As a huge sci-fi fan, it isn’t every day that I read something that I don’t feel I’ve read before in one way or another. It was with much surprise then, when I found myself unable to put this book down. The world seemed very believable as an apocalyptic scenario of the not so distant future. The aliens were a threat to behold and our technology was advanced, but not enough to give us a leg up on our mollusk-like foe. A mollusk with conductive sand for blood that shoots huge spears out of its body faster than a bullet and terraforms the earth by eating soil and excreting toxins isn’t something you run across every day. The time loops were amazing, and the effect they had on the character and the story were extremely well thought out, to the point where they become Kiriya’s superpower and the bane of his existence.
  • (5/5)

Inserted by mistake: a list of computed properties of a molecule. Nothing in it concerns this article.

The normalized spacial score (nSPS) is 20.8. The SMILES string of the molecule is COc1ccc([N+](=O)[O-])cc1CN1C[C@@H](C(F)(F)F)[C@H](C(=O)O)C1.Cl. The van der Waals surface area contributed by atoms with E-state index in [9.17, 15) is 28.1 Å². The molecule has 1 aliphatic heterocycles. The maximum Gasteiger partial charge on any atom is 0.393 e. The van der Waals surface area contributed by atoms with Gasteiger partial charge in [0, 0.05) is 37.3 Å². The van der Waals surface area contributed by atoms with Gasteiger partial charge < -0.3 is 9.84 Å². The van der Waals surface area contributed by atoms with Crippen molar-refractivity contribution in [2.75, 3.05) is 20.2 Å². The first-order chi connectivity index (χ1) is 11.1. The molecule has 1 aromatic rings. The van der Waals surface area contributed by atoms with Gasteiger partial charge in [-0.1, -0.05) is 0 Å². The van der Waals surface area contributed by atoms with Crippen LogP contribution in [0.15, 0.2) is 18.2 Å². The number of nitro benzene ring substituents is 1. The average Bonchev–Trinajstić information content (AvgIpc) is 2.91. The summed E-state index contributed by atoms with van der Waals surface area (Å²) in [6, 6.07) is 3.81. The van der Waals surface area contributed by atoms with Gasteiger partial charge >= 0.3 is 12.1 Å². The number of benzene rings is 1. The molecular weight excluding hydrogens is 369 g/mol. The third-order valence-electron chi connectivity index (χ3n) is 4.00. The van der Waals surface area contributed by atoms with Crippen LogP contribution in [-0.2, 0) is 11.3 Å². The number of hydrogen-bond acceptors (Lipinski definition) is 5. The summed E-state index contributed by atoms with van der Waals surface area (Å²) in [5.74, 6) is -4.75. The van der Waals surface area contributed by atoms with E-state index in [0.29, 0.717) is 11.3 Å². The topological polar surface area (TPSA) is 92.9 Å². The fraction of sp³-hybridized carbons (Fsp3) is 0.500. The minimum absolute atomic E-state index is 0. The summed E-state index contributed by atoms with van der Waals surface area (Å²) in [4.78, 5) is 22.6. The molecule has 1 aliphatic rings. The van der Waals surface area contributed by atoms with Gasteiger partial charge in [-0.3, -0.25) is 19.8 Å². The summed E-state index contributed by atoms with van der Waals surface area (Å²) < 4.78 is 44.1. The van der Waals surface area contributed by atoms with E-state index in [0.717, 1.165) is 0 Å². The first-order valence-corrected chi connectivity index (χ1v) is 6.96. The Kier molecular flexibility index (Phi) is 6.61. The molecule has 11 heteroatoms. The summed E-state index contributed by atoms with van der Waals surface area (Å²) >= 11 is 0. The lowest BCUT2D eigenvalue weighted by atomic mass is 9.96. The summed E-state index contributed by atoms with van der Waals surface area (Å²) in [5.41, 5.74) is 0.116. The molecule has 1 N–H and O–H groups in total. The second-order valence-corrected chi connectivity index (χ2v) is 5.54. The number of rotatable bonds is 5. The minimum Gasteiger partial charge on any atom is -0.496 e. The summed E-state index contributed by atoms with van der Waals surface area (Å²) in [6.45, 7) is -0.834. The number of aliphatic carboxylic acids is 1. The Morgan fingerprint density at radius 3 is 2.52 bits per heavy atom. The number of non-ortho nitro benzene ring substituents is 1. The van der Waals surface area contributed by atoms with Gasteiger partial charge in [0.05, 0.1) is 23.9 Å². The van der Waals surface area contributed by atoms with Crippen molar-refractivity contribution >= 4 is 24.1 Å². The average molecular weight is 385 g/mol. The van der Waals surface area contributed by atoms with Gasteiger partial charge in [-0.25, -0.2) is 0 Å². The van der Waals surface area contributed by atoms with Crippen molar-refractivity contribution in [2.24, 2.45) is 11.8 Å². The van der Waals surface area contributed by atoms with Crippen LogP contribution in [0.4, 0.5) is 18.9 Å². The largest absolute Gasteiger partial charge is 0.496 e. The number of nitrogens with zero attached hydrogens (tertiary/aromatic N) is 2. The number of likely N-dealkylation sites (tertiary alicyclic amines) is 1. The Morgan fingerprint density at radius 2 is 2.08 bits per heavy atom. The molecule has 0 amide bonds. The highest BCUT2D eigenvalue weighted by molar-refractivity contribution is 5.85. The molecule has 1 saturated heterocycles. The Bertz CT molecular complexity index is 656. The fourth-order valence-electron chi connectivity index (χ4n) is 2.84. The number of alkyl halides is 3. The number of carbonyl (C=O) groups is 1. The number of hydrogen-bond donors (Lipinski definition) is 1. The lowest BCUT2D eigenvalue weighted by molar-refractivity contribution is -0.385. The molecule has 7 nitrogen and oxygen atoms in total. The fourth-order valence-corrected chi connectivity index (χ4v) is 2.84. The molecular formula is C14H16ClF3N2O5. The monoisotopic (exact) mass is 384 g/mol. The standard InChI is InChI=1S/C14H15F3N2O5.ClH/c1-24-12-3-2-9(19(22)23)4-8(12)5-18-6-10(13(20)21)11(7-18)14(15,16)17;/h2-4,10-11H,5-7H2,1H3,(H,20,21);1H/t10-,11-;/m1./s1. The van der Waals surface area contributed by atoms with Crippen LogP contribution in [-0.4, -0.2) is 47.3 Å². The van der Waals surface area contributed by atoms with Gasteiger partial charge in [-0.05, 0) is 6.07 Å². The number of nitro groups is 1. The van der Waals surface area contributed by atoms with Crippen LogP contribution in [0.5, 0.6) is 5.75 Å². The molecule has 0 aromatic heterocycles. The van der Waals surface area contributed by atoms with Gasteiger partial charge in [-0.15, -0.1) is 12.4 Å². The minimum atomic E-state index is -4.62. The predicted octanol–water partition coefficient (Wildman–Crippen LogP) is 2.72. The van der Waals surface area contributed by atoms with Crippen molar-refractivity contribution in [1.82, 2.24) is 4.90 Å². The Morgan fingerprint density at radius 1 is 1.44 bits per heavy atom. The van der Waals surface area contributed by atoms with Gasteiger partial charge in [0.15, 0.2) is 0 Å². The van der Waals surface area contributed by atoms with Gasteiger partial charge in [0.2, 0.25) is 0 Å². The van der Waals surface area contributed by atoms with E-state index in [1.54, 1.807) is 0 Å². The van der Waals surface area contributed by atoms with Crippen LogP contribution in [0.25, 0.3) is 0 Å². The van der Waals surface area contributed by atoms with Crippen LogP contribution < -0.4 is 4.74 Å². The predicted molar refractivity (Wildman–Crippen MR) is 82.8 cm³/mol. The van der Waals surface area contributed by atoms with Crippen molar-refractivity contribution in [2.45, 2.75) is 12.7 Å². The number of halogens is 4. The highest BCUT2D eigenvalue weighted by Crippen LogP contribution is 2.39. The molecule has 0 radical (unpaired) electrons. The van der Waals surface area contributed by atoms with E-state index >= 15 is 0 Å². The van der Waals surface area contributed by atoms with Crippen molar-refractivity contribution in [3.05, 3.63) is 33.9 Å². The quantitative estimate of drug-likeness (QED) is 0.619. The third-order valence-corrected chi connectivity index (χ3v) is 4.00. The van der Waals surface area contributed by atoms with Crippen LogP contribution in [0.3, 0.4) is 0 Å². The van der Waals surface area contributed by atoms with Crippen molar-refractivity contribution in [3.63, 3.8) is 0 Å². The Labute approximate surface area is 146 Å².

I really don't remember exactly when and where I first heard about Hiroshi Sakurazaka's All You Need Is Kill but after I did it seemed to keep popping up everywhere I looked. It was even picked up by Warner Brothers to make into a live-action film. All You Need Is Kill was originally published in Japan as a light novel in 2004. The English edition, translated by Alexander O. Smith, was one of the very first books to be released by Viz Media's Haikasoru imprint in 2009. I haven' read much military science fiction but All You Need Is Kill certainly is that, complete with alien intelligence and battle suits. What particularly caught my interest in the novel was that the main character, Keiji Kiriya, dies during his first battle only to wake up in his bunk thirty hours before over and over again.The battle on Kotoiushi Island would be pivotal in humanity's war with the Mimics. If lost, the rest of Japan would follow, along with the technology that made it possible to fight against the constantly evolving invading force. Keiji is a Jacket jockey in the United Defense Force's 301st Armored Infantry Division which was sent to reinforce the island. He doesn't even make it through his first battle. Or his second. Or his third. Somehow stuck in a time-loop he is forced to live and die in the same battle again and again. The only thing he can do is learn to fight a little better and hope to survive a little longer each time. Rita Vrataski, member of the U.S. Army Special Forces, has killed more Mimics than any other person in the world. Known as the Full Metal Bitch, not that anyone would call her that to her face, she is formidable, efficient, and scary as hell on the battlefield. She is also one of the last hopes remaining to end the war and may be the only person who can help Keiji escape his fate.Although All You Need Is Kill is primarily entertainment and not overly serious, Sakurazaka still works in some environmental, technological, and social commentary. At least for me, the story also had a convincing emotional impact. Repeatedly living through the horrors of war, your own death, and the death of your friends and those around you changes a person and Sakurazaka captures this quite well. I like Keiji a lot and was most interested in his story, told in the first person. The third quarter of the book, written in the third person, focuses on Rita and the background of the war with the Mimics. While interesting and certainly important, especially in understanding Rita and her history, I still looked forward to getting back to Keiji. Which is not to say that I didn't like Rita, because I did. I liked most of the secondary characters as well; Keiji's bunk-mate and veteran Yonabaru in particular amused me as much as he tended to annoy others in his platoon. I also appreciated the fact that not everyone was assumed to be straight (although pretty much all of them were.)The translation Smith has done for All You Need Is Kill is great--it's straightforward with a good flow that hits hard and fast. There is also a nice use of repeated phrases to emphasize the time-loop that Keiji's stuck in. The original light novel was illustrated by Yoshitoshi ABe and it's a pity that none of his art was included in the Haikasoru edition beyond the cover--I really would have liked to have seen more of his work. I enjoyed All You Need Is Kill even more than I was expecting to and was impressed by how much action and story Sakurazaka was able to fit into such a relatively short work (it comes in at just under 200 pages.) I'm really looking forward to picking up his only other work currently available in English, also released through Haikasoru, Slum Online.Experiments in Reading